The interrupt on change is generally for a half byte of I/O, where the external interrupts are generally for individual bits. As you said already, one thing you need to do in the IOC ISR is to figure out which bit (or bits) changed.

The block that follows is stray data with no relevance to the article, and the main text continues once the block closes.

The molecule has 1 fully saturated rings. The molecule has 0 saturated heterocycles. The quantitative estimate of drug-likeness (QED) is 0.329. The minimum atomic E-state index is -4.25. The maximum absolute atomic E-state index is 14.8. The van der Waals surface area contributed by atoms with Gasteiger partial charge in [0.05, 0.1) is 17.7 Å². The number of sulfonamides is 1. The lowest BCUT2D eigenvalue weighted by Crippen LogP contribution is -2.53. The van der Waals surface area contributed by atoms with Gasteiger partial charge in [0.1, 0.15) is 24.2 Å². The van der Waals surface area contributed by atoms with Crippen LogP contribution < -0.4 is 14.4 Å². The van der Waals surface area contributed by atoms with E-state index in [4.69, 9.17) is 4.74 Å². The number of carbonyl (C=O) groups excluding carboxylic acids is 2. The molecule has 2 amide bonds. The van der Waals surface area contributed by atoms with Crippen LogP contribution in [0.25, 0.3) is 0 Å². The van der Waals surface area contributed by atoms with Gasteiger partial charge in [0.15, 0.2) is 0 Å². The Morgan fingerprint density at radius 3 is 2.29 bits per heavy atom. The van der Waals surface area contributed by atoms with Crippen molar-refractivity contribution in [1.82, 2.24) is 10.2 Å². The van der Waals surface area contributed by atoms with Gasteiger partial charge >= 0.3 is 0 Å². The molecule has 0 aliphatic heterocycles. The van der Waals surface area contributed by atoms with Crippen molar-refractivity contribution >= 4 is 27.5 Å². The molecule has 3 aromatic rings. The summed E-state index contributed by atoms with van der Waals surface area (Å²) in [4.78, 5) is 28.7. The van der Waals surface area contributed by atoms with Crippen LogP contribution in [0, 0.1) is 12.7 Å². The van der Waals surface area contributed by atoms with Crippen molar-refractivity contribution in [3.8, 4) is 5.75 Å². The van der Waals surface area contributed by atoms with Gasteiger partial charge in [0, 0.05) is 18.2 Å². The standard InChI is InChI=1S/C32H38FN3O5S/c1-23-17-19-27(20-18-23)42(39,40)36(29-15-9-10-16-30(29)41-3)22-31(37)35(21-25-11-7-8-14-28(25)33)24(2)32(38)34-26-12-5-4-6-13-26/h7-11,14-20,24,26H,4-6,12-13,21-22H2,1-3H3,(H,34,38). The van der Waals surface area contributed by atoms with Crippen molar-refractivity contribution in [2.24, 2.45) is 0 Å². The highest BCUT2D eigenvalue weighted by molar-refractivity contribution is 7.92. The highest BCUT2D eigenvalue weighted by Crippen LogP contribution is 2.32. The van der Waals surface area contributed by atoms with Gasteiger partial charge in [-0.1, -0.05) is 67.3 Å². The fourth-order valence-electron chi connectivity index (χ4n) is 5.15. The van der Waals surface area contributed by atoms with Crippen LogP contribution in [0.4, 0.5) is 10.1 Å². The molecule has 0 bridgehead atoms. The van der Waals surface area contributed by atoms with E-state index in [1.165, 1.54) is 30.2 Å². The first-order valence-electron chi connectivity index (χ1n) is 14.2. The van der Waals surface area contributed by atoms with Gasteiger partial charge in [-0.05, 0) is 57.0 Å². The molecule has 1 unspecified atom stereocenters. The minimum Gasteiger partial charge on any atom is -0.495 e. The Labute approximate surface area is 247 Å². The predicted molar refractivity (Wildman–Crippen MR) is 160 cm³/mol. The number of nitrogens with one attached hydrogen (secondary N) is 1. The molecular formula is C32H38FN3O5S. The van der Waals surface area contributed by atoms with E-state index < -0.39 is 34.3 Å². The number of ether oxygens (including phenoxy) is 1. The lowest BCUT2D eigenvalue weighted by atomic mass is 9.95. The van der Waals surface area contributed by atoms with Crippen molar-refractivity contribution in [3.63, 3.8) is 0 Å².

The IOC is also a bit tougher to use, even beyond that. It is imperative to read the port soon before enabling the interrupt, and even more important to READ THE PORT inside the ISR! If you have a slow-changing signal, and think you can set a flag inside the ISR and do your read later, outside the ISR, think again! The read of the port (or any bit on the port, if I recall correctly), resets the latch on the comparator that triggers the interrupt. If you don't clear it inside the ISR, it will immediately retrigger when you exit the ISR. If you remember to do this, it's all good, but if you forget and think you can read the port when you get around to it, you'll get a bit frustrated until you remember to do the read in the ISR.